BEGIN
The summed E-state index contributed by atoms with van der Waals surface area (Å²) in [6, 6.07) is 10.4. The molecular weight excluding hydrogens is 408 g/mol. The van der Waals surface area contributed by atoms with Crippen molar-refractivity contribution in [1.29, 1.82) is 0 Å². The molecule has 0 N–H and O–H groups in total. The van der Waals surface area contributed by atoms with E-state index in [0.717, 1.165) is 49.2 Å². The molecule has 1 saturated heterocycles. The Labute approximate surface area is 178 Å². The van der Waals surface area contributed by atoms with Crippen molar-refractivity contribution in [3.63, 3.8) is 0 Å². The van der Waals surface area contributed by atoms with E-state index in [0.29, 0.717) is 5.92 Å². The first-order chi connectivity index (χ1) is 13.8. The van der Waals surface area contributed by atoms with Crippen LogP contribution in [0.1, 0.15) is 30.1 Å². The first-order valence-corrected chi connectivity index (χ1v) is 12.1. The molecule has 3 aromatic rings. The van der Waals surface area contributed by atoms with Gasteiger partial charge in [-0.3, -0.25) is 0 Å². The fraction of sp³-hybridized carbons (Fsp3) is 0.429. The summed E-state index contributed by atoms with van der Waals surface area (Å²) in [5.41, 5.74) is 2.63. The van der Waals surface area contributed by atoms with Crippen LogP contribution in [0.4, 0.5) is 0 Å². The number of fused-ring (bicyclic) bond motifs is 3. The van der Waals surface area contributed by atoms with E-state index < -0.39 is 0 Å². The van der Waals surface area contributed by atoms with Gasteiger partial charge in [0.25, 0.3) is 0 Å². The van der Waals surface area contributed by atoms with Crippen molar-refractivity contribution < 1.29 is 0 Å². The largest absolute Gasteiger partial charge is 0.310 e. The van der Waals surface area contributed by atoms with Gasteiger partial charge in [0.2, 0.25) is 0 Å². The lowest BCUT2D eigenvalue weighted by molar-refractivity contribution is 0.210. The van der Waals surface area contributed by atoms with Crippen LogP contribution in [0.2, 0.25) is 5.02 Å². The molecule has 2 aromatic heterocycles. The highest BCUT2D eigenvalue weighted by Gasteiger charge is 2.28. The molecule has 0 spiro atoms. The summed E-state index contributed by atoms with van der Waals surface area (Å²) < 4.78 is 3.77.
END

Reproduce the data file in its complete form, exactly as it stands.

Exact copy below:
The summed E-state index contributed by atoms with van der Waals surface area (Å²) in [6, 6.07) is 10.4. The molecular weight excluding hydrogens is 408 g/mol. The van der Waals surface area contributed by atoms with Crippen molar-refractivity contribution in [1.29, 1.82) is 0 Å². The molecule has 0 N–H and O–H groups in total. The van der Waals surface area contributed by atoms with E-state index in [0.717, 1.165) is 49.2 Å². The molecule has 1 saturated heterocycles. The Labute approximate surface area is 178 Å². The van der Waals surface area contributed by atoms with Crippen molar-refractivity contribution in [3.63, 3.8) is 0 Å². The van der Waals surface area contributed by atoms with E-state index in [0.29, 0.717) is 5.92 Å². The first-order chi connectivity index (χ1) is 13.8. The van der Waals surface area contributed by atoms with Crippen LogP contribution in [0.1, 0.15) is 30.1 Å². The first-order valence-corrected chi connectivity index (χ1v) is 12.1. The molecule has 3 aromatic rings. The van der Waals surface area contributed by atoms with Gasteiger partial charge in [-0.3, -0.25) is 0 Å². The fraction of sp³-hybridized carbons (Fsp3) is 0.429. The summed E-state index contributed by atoms with van der Waals surface area (Å²) in [5.41, 5.74) is 2.63. The van der Waals surface area contributed by atoms with Crippen LogP contribution in [0.4, 0.5) is 0 Å². The number of fused-ring (bicyclic) bond motifs is 3. The van der Waals surface area contributed by atoms with E-state index < -0.39 is 0 Å². The van der Waals surface area contributed by atoms with Gasteiger partial charge in [0.25, 0.3) is 0 Å². The van der Waals surface area contributed by atoms with Crippen molar-refractivity contribution < 1.29 is 0 Å². The largest absolute Gasteiger partial charge is 0.310 e. The van der Waals surface area contributed by atoms with Gasteiger partial charge in [0.2, 0.25) is 0 Å². The lowest BCUT2D eigenvalue weighted by molar-refractivity contribution is 0.210. The van der Waals surface area contributed by atoms with Crippen LogP contribution in [0.2, 0.25) is 5.02 Å². The molecule has 2 aromatic heterocycles. The highest BCUT2D eigenvalue weighted by Gasteiger charge is 2.28. The molecule has 0 spiro atoms. The summed E-state index contributed by atoms with van der Waals surface area (Å²) < 4.78 is 3.77.